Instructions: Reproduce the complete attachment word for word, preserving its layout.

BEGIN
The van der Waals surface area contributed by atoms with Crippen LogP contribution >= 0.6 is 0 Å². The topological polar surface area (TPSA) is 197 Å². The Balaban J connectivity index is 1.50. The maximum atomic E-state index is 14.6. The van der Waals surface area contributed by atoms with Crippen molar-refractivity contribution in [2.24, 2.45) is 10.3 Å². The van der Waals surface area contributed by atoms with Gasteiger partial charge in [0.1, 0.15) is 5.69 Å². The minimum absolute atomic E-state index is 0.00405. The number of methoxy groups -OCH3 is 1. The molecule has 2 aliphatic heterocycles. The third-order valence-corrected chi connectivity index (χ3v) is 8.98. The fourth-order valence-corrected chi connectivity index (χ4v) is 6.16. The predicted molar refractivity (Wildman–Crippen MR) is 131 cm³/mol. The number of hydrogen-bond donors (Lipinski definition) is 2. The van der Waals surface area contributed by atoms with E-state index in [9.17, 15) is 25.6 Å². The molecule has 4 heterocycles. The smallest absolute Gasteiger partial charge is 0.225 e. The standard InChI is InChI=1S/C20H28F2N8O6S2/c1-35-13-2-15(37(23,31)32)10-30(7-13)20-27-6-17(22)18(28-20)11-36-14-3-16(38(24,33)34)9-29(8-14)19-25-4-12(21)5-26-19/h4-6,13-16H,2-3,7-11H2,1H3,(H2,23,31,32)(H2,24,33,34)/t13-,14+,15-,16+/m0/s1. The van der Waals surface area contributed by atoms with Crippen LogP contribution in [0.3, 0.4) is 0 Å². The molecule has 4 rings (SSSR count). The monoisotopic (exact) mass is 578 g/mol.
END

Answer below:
The van der Waals surface area contributed by atoms with Crippen LogP contribution >= 0.6 is 0 Å². The topological polar surface area (TPSA) is 197 Å². The Balaban J connectivity index is 1.50. The maximum atomic E-state index is 14.6. The van der Waals surface area contributed by atoms with Crippen molar-refractivity contribution in [2.24, 2.45) is 10.3 Å². The van der Waals surface area contributed by atoms with Gasteiger partial charge in [0.1, 0.15) is 5.69 Å². The minimum absolute atomic E-state index is 0.00405. The number of methoxy groups -OCH3 is 1. The molecule has 2 aliphatic heterocycles. The third-order valence-corrected chi connectivity index (χ3v) is 8.98. The fourth-order valence-corrected chi connectivity index (χ4v) is 6.16. The predicted molar refractivity (Wildman–Crippen MR) is 131 cm³/mol. The number of hydrogen-bond donors (Lipinski definition) is 2. The van der Waals surface area contributed by atoms with E-state index in [9.17, 15) is 25.6 Å². The molecule has 4 heterocycles. The smallest absolute Gasteiger partial charge is 0.225 e. The standard InChI is InChI=1S/C20H28F2N8O6S2/c1-35-13-2-15(37(23,31)32)10-30(7-13)20-27-6-17(22)18(28-20)11-36-14-3-16(38(24,33)34)9-29(8-14)19-25-4-12(21)5-26-19/h4-6,13-16H,2-3,7-11H2,1H3,(H2,23,31,32)(H2,24,33,34)/t13-,14+,15-,16+/m0/s1. The van der Waals surface area contributed by atoms with Crippen LogP contribution in [0.3, 0.4) is 0 Å². The molecule has 4 rings (SSSR count). The monoisotopic (exact) mass is 578 g/mol.